In the matter of a disclaimer, this bibliography is always a work in progress. In a few places, informational parts of a citation include an underscore, __________, thus. This means that the information is missing. Nevertheless, enough critical information is present to warrant including the citation in this bibliography. The compilers were not able to see the complete information either because the document was not available or it was an imperfect copy.
Many publications are not cited herein; some users will recognize this. However, the omissions are not matters of exclusion. The limits of exploration by the compilers go only so far. If something is not cited herein, and it clearly should be, we had not seen it. Users who know of more things that should be listed here have the advantage over us, and we ask to be informed.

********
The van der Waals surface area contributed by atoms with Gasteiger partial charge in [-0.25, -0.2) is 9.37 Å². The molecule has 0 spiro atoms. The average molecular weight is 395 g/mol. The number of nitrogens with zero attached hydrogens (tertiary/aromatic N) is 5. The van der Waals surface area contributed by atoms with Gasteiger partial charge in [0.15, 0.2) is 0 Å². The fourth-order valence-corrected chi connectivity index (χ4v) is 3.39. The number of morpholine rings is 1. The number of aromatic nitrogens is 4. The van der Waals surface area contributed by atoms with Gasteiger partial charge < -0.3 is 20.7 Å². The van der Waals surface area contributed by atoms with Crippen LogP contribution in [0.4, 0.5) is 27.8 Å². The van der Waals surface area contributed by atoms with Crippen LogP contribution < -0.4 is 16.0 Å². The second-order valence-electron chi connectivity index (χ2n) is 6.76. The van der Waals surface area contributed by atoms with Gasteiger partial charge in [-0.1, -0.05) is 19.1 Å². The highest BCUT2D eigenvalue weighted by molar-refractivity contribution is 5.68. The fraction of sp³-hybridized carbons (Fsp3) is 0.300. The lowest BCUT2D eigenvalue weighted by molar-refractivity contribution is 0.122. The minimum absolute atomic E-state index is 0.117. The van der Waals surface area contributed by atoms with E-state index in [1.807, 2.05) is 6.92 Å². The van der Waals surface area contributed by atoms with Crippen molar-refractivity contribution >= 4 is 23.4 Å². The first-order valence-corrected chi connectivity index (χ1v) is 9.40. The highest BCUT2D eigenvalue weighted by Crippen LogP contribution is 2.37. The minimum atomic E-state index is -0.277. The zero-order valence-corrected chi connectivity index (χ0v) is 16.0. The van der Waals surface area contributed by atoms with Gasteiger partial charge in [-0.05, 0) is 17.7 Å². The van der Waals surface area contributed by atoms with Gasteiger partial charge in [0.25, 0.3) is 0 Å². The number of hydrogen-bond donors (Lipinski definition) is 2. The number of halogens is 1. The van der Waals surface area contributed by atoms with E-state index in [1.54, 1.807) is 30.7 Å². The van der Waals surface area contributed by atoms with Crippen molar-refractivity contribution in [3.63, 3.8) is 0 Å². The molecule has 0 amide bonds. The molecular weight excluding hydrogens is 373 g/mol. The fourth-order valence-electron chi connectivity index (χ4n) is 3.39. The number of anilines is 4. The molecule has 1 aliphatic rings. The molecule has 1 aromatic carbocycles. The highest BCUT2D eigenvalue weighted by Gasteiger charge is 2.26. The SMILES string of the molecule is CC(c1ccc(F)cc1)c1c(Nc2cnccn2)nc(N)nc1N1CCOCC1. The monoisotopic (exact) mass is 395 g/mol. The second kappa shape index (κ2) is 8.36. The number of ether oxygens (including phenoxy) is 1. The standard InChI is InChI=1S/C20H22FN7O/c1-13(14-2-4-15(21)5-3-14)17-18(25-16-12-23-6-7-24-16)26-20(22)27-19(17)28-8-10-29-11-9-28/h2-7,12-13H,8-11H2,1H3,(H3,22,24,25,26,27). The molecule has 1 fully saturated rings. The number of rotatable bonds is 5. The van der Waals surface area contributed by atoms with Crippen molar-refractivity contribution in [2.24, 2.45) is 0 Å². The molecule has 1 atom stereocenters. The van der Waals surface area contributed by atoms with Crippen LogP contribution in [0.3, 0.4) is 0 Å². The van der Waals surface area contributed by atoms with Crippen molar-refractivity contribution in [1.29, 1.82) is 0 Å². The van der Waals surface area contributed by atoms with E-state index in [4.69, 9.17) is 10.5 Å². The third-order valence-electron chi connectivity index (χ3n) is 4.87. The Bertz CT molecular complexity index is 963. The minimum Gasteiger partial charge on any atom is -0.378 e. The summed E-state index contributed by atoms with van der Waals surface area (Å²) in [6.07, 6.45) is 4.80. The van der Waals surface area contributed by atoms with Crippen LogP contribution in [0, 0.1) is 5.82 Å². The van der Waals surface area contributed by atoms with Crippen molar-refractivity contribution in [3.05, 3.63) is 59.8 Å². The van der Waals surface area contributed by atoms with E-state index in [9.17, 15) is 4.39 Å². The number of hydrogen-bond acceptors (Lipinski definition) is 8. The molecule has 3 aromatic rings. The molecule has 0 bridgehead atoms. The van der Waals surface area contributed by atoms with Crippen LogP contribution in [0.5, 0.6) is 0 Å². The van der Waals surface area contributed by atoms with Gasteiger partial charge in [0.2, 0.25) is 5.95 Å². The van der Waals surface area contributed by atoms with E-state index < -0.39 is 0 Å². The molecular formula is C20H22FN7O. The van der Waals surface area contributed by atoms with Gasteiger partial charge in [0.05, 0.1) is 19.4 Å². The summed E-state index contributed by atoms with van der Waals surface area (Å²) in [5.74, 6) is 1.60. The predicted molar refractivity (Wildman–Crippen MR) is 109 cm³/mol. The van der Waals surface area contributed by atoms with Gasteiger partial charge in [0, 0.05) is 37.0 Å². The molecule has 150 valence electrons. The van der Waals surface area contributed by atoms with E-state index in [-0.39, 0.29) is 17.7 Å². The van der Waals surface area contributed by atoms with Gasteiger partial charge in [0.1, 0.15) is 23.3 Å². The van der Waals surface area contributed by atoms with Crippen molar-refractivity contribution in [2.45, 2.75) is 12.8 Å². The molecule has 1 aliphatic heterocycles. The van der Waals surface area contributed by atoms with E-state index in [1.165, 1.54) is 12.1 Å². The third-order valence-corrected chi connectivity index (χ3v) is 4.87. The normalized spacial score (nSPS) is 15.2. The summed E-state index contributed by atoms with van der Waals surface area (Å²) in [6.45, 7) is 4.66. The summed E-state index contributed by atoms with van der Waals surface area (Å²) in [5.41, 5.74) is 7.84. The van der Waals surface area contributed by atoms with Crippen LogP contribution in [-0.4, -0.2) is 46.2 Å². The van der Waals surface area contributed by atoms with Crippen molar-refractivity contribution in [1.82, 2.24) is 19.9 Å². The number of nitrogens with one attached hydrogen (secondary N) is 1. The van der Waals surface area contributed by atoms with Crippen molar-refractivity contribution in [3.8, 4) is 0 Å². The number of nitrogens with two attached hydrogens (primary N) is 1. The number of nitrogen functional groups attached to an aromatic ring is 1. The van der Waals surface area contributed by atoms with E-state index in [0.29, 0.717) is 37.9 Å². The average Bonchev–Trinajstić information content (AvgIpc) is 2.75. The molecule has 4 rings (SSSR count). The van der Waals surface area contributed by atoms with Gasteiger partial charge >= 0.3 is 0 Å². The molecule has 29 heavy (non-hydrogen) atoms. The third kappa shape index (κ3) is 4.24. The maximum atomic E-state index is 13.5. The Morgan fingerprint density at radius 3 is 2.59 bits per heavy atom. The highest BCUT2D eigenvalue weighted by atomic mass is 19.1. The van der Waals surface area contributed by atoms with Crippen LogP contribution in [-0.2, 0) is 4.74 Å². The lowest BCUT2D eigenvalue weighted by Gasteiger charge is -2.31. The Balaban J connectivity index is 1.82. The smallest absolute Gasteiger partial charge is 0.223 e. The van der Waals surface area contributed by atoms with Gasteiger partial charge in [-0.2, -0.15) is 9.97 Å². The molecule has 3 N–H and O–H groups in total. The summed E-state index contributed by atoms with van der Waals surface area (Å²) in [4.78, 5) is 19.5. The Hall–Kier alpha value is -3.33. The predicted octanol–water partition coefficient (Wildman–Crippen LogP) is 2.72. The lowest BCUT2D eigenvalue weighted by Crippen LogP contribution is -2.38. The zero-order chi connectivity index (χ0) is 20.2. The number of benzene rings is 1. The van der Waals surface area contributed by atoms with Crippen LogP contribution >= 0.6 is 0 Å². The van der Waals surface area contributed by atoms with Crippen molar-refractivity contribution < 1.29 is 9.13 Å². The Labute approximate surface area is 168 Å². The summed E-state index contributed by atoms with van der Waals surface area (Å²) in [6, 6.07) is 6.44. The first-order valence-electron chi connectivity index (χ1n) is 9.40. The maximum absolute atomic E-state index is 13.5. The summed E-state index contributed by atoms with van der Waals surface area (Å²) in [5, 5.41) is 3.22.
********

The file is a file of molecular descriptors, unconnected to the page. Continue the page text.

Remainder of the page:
The principal focus of this bibliography is the region of the Grand Canyon of Arizona, and the Colorado River from Glen Canyon Dam, Arizona, to the river delta in the Gulf of California, Mexico. The Grand Canyon region is taken to be the physiographic canyon and its surrounding landscape, approximately from a line north of the San Francisco Peaks northward to the Utah border, and from the eastern end of the canyon westward to the Grand Wash Cliffs. The lower Colorado River is taken to be the physical river corridor from Glen Canyon Dam to the delta, as well as the surrounding landscape beginning at Lake Mead and continuing southward with the river. These are admittedly artificial constraints, yet in terms of geography there are no simple (or clearly defined) limits. These are the limits established for this bibliography.